Elon Musk shared pic of first Tesla Model 3 off the production line on Twitter
Elon Musk handed over the first Model 3 to its new owner during an event; it is the most demanded Tesla yet
Tesla CEO Elon Musk handed over the first customer Model 3 to its owner at an event last night, where he also pledged to meet demand with an ambitious production schedule.
Musk confirmed that production for the Model 3 is already in full swing at Tesla’s Gigafactory in Nevada, US. It expects to build 100 cars in August, before growing output to 1500 cars in September. The plant will reach maximum pace from December, when it’ll be able to produce 20,000 cars per month. However, right-hand drive models won’t begin production until 2019.
Musk also confirmed that two versions of the Model 3 will be offered from launch: standard and Long Range models. The standard car costs from $35,000 (£26,650) and has claimed range of 220 miles, It hits 0-60mph in 5.6sec and has a top speed of 130mph. The Long Range model costs from $44,000 (£33,500), delivering an official 310 miles of range, 0-60mph in 5.1sec and a 140mph top speed.
No details of UK pricing or delivery dates in 2019 have been revealed, but the entry-level price is expected to be just over £30,000 after the £4500 government grant for zero emissions vehicles is applied.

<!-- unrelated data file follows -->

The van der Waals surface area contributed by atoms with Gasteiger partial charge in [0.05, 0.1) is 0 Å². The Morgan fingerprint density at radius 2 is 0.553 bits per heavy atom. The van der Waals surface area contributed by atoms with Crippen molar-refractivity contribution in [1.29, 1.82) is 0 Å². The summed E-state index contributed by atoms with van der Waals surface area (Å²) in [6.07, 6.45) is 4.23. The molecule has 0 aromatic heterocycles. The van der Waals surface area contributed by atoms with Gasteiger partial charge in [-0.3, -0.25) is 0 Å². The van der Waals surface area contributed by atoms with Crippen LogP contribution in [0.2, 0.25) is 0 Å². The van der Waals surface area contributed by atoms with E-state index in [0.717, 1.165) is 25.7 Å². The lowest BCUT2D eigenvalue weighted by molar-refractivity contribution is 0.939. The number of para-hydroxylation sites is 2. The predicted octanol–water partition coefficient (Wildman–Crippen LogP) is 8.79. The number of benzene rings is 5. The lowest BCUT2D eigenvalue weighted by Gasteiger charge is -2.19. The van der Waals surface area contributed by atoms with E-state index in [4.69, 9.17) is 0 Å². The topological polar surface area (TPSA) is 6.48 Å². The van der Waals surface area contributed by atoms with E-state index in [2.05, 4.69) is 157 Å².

Tesla recently injected $1 billion (around £800 million) of investment into the company, something CEO Musk has previously said would help the company meet the high demand requirements of its new model. To date, Tesla has had more than 500,000 pre-orders for the Model 3, with Musk saying that the first 500,000 should be delivered before the end of 2018. «If you order a car today it should be with you at the end of 2018,» he said, referring to left-hand drive production.
The manufacturer has raised capital to help production and ease the financial risk associated with the production run, which led to a rise in its share price that was also helped by reports of its future model plans, including the Model Y compact SUV, according to New York financiers.
It has, however, reaffirmed its pledge to deliver 500,000 vehicles in 2018 and one million in 2020, when the Gigafactory is expected to reach full capacity – a sharp rise from the 80,000 cars delivered in 2016.